THE UK MAGAZINE FOR ALL WOMEN WORKING IN LAW
Alice Jellard is a trainee solicitor with Brewer Harding & Rowe Solicitors LLP in North Devon and a part-time LPC student at the University of Exeter. Alice discusses the effects of the pandemic on her training contract and the LPC.
Pandemic v Training Contract
On Monday 23 March 2020, the day the government announced a national lockdown, I was due to start the second seat of my training contract. I’d spent six months in Conveyancing and was excited to move to a diverse Litigation Department where I would gain experience in a variety of Family, Civil and Criminal cases. Unfortunately, this did not go ahead as planned. Like many other firms, within a matter of days the doors closed to clients, staff were furloughed and we began working from home. To manage the sudden changes, we had to be flexible and so for the first few weeks I dealt with conveyancing and litigation simultaneously.
The start of my litigation seat was far from what we had planned. I could not meet with clients. I could not attend the police station with the duty solicitor. I could not attend court as many local cases were simply adjourned until September. I remained firmly at my desk, whether in the office or at home. I did of course still benefit in other areas as my principals ensured I was given a procedural grounding in a variety of cases, and I subsequently discovered I have an interest in civil disputes. However, I felt held back and disappointed, it felt like COVID had put the brakes on a vital aspect of my training because I had fewer opportunities to develop my interviewing, advocacy and communication skills.
The two principals with whom I was working under were also both semi-shielding, which made coordination and communication difficult. They have both practised successfully for over three decades, but like everyone else, were forced to embrace change – some of which has been for the better. In my previous seat, I sat in the same room as my principal. Working from home, I found that I missed watching someone with over 20 years of experience in action and bouncing ideas off of each other.
By June the situation remained, and it was agreed that my third seat would be brought forward early to minimise the disruption to my training. I am SO grateful that I was able to do this. I am now four months into my Private Client seat and though I see less clients face-to-face, I can fully engage with a matter. I am really enjoying it and I feel like I have gained a lot of knowledge in a short space of time.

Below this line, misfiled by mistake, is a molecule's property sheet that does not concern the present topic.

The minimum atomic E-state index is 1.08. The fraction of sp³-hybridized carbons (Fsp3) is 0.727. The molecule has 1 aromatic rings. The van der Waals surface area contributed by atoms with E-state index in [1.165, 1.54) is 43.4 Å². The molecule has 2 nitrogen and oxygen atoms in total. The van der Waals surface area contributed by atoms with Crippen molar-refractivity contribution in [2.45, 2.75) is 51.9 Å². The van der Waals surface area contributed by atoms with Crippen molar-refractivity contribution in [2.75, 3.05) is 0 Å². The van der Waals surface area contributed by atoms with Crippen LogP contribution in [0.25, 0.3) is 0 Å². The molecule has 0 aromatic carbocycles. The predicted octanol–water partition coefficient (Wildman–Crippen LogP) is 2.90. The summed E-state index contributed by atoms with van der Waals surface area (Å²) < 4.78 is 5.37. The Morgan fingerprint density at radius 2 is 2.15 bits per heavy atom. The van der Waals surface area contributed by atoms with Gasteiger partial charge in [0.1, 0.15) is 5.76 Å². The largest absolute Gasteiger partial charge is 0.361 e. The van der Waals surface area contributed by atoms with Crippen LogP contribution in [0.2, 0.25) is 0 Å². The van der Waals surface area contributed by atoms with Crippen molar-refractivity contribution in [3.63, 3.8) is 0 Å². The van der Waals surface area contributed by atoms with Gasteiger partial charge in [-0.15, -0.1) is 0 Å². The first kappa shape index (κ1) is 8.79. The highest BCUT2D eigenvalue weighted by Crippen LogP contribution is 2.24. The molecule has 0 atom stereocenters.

Pandemic v LPC
When Exeter University closed its campus, The University of Law moved all of its teaching online. Though it saved me four hours of travelling every other weekend, I was initially apprehensive because the course requires a lot participation and group work. However, after settling into the new routine I found that I actually preferred the online method. I still received the same level of teaching and we were supplied with additional resources like pre-recorded workshops, which were really handy when it came to revision.
In June, I also sat my Private Client exam online. This was completely new to me and it felt really strange sitting nervously at home waiting for the exam to start. Fortunately, it went well and I was extremely pleased with my result.
TIPS for working and studying at the same time
1. Good time management
This is essential. Every Sunday I look at my week ahead and plan when I am going to study. I usually study in the evenings but if I am feeling under pressure, I will pencil in extra sessions before work.
2. Plan everything
Know your deadlines and think ahead. I write lots of lists and keep a weekly planner.
Working and studying back-to-back is tough. If something is difficult don’t put it off, break it down into smaller achievable sections. I also like to make to-do lists and tick things off as a way of tracking my progress.
Find out what works and stick to it. I find that a good routine helps to manage stress.
It’s really important to also factor this in. I make time for exercise, around four times a week, and when I don’t have Uni, I keep weekends as free as possible to spend time with family and friends.
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